Windows 10 S is a streamlined version of Microsoft’s desktop operating system that, among other things, can only run apps downloaded from the Windows Store. That makes Windows 10 S faster and more secure than Windows 10 Home or Pro in some situations, but it also means you may have trouble installing drivers for third-party printers or other peripherals.
But hey, Microsoft is encouraging developers to create Windows Store versions of existing Win32, iOS, and Android apps… so hopefully there’ll be plenty of apps to choose from. And Microsoft recently announced that Ubuntu, Fedora, and SUSE Linux would even be in the Windows Store, making it easy to install a Linux distro on Windows 10 computers.
It turns out that last bit doesn’t apply to Windows 10 S though.
In a blog post, Microsoft’s Rich Turner explains that not every app in the Windows Store will work on Windows 10 S. One category of apps that won’t work? Anything with a command-line, shell, or console.
That pretty much rules out all of the Windows Subsystem for Linux apps, since they’re primarily designed to run in command-line windows (although once you’ve got them configured, hackers have figured out ways to run Linux-based software with a graphical user interface).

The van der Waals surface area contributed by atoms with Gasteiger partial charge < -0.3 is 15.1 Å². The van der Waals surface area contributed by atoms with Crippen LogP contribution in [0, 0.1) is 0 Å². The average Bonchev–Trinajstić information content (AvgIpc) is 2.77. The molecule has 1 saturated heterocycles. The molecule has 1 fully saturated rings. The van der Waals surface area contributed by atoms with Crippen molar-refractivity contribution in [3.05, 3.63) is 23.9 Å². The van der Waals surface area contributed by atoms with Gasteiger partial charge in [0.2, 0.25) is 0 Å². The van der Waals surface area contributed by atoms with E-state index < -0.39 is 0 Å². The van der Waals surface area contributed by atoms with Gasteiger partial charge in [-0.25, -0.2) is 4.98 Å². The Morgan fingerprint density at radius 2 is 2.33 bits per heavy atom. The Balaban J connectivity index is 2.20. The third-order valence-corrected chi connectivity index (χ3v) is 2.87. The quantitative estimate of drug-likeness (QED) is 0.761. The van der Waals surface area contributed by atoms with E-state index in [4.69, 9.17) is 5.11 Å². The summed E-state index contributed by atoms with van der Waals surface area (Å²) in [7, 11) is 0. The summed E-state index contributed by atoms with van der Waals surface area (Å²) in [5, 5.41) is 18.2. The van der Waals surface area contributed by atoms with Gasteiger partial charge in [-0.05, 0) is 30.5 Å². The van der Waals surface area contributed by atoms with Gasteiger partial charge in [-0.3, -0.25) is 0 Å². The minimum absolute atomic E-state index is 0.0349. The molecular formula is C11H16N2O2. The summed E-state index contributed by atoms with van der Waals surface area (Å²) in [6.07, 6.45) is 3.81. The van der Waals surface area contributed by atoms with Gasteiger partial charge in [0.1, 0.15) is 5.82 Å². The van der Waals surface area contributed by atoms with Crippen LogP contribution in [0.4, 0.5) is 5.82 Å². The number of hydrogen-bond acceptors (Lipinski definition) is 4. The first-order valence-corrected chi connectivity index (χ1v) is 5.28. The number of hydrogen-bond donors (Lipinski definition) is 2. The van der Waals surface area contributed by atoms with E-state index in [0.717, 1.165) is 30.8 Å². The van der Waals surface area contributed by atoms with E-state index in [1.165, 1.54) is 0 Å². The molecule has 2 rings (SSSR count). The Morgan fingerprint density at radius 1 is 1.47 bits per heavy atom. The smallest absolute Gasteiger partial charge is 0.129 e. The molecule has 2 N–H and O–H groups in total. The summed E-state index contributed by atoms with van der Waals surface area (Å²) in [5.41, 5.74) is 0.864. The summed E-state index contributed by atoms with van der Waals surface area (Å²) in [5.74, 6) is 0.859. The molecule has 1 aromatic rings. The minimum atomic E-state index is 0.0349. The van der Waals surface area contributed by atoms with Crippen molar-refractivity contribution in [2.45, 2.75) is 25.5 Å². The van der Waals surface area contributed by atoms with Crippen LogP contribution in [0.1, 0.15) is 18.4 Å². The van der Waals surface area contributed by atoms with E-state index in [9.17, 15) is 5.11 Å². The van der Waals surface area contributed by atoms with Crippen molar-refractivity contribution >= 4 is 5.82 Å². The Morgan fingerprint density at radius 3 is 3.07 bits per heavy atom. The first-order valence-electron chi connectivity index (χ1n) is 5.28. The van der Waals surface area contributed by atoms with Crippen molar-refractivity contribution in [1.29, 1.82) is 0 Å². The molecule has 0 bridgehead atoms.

Turner says the problem is that while some Linux distros will be distributed via the Windows Store, once installed on a computer, they run outside of the sandboxed environment used by most Universal Windows Platform apps, which defeats some of the security & simplicity goals of Windows 10 S.
Ultimately, the blog post also spells out something important to know about Windows 10 S: it’s not designed for power users. That’s why Microsoft offers an option to upgrade to Windows 10 Pro for $50.
If you buy a computer like the upcoming Surface Notebook and find Windows 10 S too restrictive, you can pay a little more to get the full Windows 10 experience.
But as an operating system designed for less tech-savvy users, the new operating system offers some of the same benefits as Google’s Chrome OS, including quick boot times even on low-end hardware, and apps that run in a sandboxed environment which helps keep your operating system safe and prevents the computer from getting slower and slower over time due to programs that spread themselves out across the operating system and bog things down.
Specifically, Turner says “Windows 10 S is not well-suited for many app developers/hackers, admins & IT pros.” So if you’re wondering why you’d want Windows 10 S, the answer is… maybe you don’t.
But over the past few years Chrome OS has become very popular in the education market, and Microsoft is hoping it can grab back some of that education market share it’s lost to Google when Windows 10 S launches later this year.
I guess we’ll find out if it’s too little too late… or perhaps if Windows 10 S finds a home in other niche markets.